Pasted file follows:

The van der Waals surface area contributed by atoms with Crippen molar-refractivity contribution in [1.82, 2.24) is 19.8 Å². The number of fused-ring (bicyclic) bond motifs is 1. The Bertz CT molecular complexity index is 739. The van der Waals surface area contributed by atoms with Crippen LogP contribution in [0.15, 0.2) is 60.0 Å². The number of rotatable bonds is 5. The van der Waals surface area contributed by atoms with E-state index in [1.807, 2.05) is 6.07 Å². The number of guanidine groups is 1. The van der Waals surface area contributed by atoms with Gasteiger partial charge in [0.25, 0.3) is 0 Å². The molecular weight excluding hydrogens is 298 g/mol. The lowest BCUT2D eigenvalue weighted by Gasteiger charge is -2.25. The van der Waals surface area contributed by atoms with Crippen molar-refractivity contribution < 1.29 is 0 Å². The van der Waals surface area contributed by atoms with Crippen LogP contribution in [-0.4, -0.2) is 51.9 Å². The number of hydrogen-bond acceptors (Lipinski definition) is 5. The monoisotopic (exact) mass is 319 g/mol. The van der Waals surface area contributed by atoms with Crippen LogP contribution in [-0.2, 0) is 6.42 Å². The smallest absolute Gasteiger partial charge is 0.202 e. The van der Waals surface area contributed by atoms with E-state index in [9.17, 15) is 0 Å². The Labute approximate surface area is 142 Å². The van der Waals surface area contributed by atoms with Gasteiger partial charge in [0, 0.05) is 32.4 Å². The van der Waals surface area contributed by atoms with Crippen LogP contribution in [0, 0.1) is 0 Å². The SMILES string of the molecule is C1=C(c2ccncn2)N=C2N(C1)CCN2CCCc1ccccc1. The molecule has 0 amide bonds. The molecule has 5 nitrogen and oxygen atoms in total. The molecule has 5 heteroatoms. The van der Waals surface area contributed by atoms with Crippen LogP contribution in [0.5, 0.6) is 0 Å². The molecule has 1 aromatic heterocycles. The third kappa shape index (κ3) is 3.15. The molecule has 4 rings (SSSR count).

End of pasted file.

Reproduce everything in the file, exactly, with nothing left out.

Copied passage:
The van der Waals surface area contributed by atoms with Crippen molar-refractivity contribution in [1.82, 2.24) is 19.8 Å². The number of fused-ring (bicyclic) bond motifs is 1. The Bertz CT molecular complexity index is 739. The van der Waals surface area contributed by atoms with Crippen LogP contribution in [0.15, 0.2) is 60.0 Å². The number of rotatable bonds is 5. The van der Waals surface area contributed by atoms with E-state index in [1.807, 2.05) is 6.07 Å². The number of guanidine groups is 1. The van der Waals surface area contributed by atoms with Gasteiger partial charge in [0.25, 0.3) is 0 Å². The molecular weight excluding hydrogens is 298 g/mol. The lowest BCUT2D eigenvalue weighted by Gasteiger charge is -2.25. The van der Waals surface area contributed by atoms with Crippen molar-refractivity contribution < 1.29 is 0 Å². The van der Waals surface area contributed by atoms with Crippen LogP contribution in [-0.4, -0.2) is 51.9 Å². The number of hydrogen-bond acceptors (Lipinski definition) is 5. The monoisotopic (exact) mass is 319 g/mol. The van der Waals surface area contributed by atoms with Crippen LogP contribution in [-0.2, 0) is 6.42 Å². The smallest absolute Gasteiger partial charge is 0.202 e. The van der Waals surface area contributed by atoms with E-state index in [9.17, 15) is 0 Å². The Labute approximate surface area is 142 Å². The van der Waals surface area contributed by atoms with Gasteiger partial charge in [0, 0.05) is 32.4 Å². The van der Waals surface area contributed by atoms with Crippen LogP contribution in [0, 0.1) is 0 Å². The SMILES string of the molecule is C1=C(c2ccncn2)N=C2N(C1)CCN2CCCc1ccccc1. The molecule has 0 amide bonds. The molecule has 5 nitrogen and oxygen atoms in total. The molecule has 5 heteroatoms. The van der Waals surface area contributed by atoms with Crippen LogP contribution in [0.5, 0.6) is 0 Å². The molecule has 1 aromatic heterocycles. The third kappa shape index (κ3) is 3.15. The molecule has 4 rings (SSSR count).